Icons Among Us: Jazz in the Present Tense - World Premiere
At least in its first episode, Icons Among Us steers clear of answering such questions. On the one hand, raising questions without answering them is a wise move where jazz is concerned: drawing a direct link between music and society is bound to result in oversimplification and forced connections. (De Barros gives a great example of this when he says that jazz in the era of Ornette Coleman and Charles Mingus was "about black liberation." If that's what jazz was about, were Bill Evans, Lee Konitz, and the very popular Stan Getz just as disconnected from the zeitgeist as Bill Frisell? And how does "black liberation" account for the differences between John Coltrane, Herbie Nichols, Sarah Vaughan, and Sun Ra?)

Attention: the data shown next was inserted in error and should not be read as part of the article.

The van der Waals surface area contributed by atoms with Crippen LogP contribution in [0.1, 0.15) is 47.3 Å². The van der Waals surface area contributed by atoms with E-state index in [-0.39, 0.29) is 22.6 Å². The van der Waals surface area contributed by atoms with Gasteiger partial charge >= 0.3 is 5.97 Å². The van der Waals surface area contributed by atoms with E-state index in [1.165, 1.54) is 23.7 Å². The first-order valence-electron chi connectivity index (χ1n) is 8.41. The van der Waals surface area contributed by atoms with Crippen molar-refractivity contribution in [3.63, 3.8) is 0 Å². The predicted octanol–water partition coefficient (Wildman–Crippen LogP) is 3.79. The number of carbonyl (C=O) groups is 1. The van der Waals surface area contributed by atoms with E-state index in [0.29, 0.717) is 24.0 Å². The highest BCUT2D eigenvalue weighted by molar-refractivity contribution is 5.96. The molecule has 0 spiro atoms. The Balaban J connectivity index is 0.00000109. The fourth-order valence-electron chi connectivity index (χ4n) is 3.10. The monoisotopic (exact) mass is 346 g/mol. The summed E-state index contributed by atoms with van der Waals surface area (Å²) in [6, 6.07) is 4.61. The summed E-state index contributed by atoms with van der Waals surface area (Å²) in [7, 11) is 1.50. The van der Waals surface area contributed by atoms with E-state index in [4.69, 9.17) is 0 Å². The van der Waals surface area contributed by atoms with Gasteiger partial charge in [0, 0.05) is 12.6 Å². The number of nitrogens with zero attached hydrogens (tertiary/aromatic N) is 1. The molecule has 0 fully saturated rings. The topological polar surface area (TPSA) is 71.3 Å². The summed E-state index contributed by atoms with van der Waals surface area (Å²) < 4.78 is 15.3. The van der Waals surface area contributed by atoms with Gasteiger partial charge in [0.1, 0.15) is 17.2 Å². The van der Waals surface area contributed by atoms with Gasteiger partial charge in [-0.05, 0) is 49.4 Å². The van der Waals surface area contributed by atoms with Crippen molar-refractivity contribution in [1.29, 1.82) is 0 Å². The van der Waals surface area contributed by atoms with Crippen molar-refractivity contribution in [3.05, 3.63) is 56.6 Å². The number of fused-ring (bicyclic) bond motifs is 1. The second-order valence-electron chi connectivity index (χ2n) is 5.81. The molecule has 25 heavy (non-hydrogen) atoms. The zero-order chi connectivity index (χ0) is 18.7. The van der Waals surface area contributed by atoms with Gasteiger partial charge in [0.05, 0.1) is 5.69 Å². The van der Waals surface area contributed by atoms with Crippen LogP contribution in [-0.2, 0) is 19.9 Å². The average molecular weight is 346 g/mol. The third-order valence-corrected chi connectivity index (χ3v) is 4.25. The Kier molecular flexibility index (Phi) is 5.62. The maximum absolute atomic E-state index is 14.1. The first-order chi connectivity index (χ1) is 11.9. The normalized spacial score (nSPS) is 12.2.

On the other hand, by avoiding answers, the first episode of Icons Among Us isn't left with all that much to say. Ken Burns' Jazz created a history of the music that may have been flawed, but had the courage to assert a narrative. Icons Among Us is a historiography of the J-word debate the shies away from taking a well-defined position on jazz present and future. The documentary's contribution is as a corrective to Burns' one-sided history, but doesn't go much beyond that. At the end of the first episode, our picture of "jazz in the present tense" is of a music that wants to be current, isn't quite sure how to get there, doesn't quite know what to do with its history, and is beginning to look for something to do beside infighting. That's not much of a rallying cry for a revolution, quiet or otherwise.